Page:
We know that behavior is a form of communication, and that inadequate communication skills and problem behavior go hand-in-hand. This holds true for typically-developing toddlers (just ask any parent!) and also for individuals with communication disabilities, who may have had years (or decades) to develop disruptive, destructive, or dangerous behavior patterns. These are tough students, and tough situations, but also can be some of the most rewarding— when we can help a client learn a new way to communicate what they could only say through behavior.
A well-known intervention for doing just this is Functional Communication Training—an approach where you study the behavior to learn its function (generally by doing a functional behavioral assessment, or FBA; you may call these ABCs or some other fun acronym), and systematically teach a new, more socially-acceptable way to communicate that message. Instead of head-banging to escape challenging academic tasks, maybe the student can ask for help or a break instead. Sounds obvious, but the trick is in getting everyone to recognize the communication behind the behaviors and follow through with prompting and reinforcing the replacement. This is why we advocate!
This new systematic review of FCT intervention studies specifically targeted situations where FCT was used in schools, with AAC in the mix. They found 17 studies that met the eligibility and quality guidelines. Subjects were school-aged and had a range of disabilities. Overall, FCT resulted in less problem behavior and more AAC use, with large effect sizes*. The authors found that larger effects were seen with less intense behavior, and that destructive behaviors may simply take more time to eliminate. They also noticed that FCT tended to be more effective in inclusive school settings (more integration with students without disabilities) and that interventions informed by descriptive, rather than experimental, FBAs had better results. This last point is interesting; less-rigorous FBAs carried out by regular school personnel may be as good, or better, in these situations than the type you might hire an outside specialist to perform.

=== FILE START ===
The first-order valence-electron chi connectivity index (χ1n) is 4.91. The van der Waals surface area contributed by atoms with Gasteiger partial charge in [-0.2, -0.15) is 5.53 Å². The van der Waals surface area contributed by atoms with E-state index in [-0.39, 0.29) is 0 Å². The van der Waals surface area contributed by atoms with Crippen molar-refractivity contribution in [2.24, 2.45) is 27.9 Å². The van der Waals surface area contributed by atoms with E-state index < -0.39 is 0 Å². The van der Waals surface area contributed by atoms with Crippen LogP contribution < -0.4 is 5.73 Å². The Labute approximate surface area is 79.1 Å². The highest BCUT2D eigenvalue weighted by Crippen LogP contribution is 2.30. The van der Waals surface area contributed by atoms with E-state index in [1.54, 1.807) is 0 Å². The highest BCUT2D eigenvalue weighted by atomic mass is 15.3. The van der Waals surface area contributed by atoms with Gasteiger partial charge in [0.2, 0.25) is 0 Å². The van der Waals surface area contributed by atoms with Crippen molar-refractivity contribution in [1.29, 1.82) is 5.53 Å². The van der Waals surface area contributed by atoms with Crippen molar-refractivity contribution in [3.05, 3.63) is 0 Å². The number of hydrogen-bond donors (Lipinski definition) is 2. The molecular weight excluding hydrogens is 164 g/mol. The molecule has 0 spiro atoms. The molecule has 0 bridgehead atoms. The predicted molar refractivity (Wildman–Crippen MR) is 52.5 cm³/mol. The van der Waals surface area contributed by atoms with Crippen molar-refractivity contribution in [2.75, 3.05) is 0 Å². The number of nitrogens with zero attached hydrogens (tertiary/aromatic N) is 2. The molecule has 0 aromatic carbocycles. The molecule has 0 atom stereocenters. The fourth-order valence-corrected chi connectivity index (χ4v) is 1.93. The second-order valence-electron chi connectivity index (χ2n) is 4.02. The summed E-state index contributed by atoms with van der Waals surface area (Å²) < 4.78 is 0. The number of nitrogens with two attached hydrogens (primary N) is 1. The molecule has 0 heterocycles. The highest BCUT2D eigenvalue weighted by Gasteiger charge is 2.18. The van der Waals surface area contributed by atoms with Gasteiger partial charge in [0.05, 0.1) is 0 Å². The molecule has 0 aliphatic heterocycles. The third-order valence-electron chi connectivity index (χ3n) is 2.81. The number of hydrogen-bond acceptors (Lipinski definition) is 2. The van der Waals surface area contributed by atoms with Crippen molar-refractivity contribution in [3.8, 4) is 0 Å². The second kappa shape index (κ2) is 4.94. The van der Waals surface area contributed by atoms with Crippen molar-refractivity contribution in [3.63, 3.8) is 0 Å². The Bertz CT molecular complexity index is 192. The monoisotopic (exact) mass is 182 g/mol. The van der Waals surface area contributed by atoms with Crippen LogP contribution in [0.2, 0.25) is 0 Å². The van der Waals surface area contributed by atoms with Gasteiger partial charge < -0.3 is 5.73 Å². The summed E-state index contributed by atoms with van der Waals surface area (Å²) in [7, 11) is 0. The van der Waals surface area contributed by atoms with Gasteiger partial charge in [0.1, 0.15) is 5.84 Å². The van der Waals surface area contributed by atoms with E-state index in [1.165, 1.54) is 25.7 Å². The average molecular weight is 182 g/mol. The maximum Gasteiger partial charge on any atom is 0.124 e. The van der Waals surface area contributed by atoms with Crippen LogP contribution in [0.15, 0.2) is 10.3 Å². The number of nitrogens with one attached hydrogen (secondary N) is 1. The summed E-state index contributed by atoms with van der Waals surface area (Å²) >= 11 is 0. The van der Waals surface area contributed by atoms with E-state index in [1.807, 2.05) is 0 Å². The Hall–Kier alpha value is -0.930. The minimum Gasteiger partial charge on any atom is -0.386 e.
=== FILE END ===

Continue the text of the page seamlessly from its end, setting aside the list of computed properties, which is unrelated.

A range of different specific strategies (how communication was prompted and reinforced, etc.) seemed to be effective, so a student-centered approach, where you develop the intervention protocol with the individual in mind, looks like the way to go. The authors also include some helpful references for readers who need specifics on implementing FCT.
*This is great, but remember publication bias. It’s less likely that someone would write up and publish a case study of an intervention that didn’t do anything.
Walker, V.L., Lyon, K.J., Loman, S.L. & Sennott, S. (2018). A systematic review of Functional Communication Training (FCT) interventions involving augmentative and alternative communication in school settings. Augmentative and Alternative Communication, 34(2), 118–129.